Half of UK believe Scotland should have the right to allow a second independence referendum


More than half of Britons believe Scotland should be allowed to hold a second independence referendum within five years if the Scottish National Party wins a majority in the May 6 election, according to a survey by polling firm Ipsos Mori.

The survey of more than 8,500 people is likely to increase pressure on UK Prime Minister Boris Johnson to rethink his refusal to allow any resumption of the 2014 referendum in which the Scots rejected independence from 55 to 45%.

The Scottish parliamentary elections on May 6 could prove to be a pivotal moment for the UK’s constitutional future, with the SNP on Thursday unveiling of plans for a referendum it hopes to hold out by the end of 2023. Less than a quarter of people polled by Ipsos Mori across the UK said they believed the UK would still exist in its current form within a decade.

Recent polls suggest the SNP is on track to win more than half of Scotland’s 129 seats in the parliament next month, a remarkable feat given its proportional representative voting system. Even if the SNP fails, polls suggest there will continue to be a majority of pro-independence MPs in Holyrood’s chamber in Edinburgh.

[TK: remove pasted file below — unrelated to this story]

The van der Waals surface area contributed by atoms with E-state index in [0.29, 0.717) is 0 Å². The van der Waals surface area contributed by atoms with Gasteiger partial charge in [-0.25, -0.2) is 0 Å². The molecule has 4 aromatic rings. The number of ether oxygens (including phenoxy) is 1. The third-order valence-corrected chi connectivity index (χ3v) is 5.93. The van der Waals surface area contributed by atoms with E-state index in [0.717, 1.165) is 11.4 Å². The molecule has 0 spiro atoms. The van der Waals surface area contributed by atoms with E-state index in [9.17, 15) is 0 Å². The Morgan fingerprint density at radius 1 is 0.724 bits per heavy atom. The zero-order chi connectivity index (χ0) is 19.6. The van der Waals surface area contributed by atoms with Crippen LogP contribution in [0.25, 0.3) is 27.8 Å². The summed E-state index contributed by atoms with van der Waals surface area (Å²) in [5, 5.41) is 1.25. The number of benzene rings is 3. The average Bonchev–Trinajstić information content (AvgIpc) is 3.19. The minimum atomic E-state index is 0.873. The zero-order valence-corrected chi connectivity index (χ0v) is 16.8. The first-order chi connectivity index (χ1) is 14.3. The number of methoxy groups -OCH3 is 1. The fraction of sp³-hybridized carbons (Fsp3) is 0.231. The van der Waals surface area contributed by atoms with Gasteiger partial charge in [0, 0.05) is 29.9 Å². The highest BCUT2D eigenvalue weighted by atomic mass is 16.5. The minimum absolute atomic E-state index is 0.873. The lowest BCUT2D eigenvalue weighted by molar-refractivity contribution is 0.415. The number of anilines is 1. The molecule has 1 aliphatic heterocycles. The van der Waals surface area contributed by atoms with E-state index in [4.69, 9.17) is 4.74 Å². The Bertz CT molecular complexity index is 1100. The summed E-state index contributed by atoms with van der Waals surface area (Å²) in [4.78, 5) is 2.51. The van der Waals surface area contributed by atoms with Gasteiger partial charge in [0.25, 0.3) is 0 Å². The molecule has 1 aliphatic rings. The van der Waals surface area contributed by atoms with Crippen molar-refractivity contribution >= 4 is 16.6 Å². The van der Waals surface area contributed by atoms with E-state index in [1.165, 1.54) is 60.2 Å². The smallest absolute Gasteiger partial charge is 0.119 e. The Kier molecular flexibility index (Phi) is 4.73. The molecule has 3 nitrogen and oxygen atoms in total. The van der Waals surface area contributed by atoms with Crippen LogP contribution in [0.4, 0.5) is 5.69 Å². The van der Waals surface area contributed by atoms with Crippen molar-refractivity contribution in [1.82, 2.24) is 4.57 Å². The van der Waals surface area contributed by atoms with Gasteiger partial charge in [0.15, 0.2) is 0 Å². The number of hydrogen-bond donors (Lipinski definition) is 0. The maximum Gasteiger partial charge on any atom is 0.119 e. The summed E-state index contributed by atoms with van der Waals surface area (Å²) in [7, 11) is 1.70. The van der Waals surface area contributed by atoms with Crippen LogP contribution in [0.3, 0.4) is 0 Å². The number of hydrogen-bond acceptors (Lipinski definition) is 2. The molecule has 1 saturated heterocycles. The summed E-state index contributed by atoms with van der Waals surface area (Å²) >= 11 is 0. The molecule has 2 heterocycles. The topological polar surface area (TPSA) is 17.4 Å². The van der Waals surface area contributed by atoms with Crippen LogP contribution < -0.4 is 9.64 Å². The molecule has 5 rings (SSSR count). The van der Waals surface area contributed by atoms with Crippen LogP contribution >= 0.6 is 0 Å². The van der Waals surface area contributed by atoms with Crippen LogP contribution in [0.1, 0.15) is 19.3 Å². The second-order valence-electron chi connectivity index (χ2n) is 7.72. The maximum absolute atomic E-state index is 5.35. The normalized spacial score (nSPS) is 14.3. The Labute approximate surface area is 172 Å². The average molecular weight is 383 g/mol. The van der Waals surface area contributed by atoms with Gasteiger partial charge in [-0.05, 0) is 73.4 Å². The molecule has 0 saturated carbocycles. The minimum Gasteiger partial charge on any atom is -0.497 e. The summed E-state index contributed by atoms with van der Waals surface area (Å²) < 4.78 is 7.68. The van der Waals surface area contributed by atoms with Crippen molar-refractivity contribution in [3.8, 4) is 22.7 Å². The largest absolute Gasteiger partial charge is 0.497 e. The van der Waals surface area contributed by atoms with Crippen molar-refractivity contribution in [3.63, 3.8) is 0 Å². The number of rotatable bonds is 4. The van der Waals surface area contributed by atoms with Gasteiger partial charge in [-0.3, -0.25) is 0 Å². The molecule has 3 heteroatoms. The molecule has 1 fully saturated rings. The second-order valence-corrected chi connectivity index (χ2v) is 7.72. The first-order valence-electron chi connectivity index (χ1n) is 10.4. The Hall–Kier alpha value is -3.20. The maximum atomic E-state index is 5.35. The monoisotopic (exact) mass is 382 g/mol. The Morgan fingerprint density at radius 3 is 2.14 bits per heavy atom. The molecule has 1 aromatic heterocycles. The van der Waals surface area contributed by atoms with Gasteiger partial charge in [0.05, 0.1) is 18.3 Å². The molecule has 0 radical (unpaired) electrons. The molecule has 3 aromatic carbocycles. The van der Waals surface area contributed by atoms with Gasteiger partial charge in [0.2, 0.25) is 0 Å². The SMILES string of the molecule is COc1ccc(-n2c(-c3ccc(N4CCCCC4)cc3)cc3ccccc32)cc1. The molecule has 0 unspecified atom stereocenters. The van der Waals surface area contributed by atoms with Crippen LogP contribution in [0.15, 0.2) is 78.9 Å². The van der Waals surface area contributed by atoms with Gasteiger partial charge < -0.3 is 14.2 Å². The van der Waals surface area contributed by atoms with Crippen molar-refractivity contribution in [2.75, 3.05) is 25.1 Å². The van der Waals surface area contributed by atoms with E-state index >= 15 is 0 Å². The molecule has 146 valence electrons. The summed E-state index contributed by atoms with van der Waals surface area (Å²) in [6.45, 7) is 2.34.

Ipsos Mori found that 51% of people across the UK believed the SNP should be allowed to hold another independence referendum during parliament’s next five-year term if the party won a majority in Holyrood. He revealed that 40% believed the UK government should block such a vote.

“If the Scottish National Party wins the majority of seats, as it currently seems likely if current levels of support continue, it will be much more difficult for the UK government to refuse a second independence referendum,” said Emily Gray , Managing Director of Ipsos. Mori in Scotland.

SNP leaders described the 2014 referendum as a ‘once in a generation’ event, but argue that growing support for independence since and the UK’s exit from the EU – in which 62% of Scottish voters opposed – justify a new vote on the constitutional question.

Johnson has repeatedly insisted he will not approve a second referendum, suggesting in January that there should not be one. Until at least the 2050s.

The UK government declined to comment directly on Ipsos Mori’s findings or how he would react to a majority of the SNP, instead insisting that the Scots wanted to see the UK and decentralized administrations ‘work together’ and that the pressure for a second referendum was irresponsible.

“The UK is the most successful political and economic union the world has ever known,” the UK government said.

Graph tracking support for Scottish independence over time since the 2014 referendum

Ipsos Mori’s survey of his ‘knowledge panel’, which is made up of people randomly selected to be representative of opinion across the UK, revealed widespread uncertainty about the constitutional future from the country.

He found that only 24% believed the UK would exist in its current form in 10 years, compared to 53% who believed it wouldn’t and 23% who didn’t know. Almost 60 percent of those polled thought Scottish independence would weaken the UK, and 41 percent said it would make them “mostly sad”.



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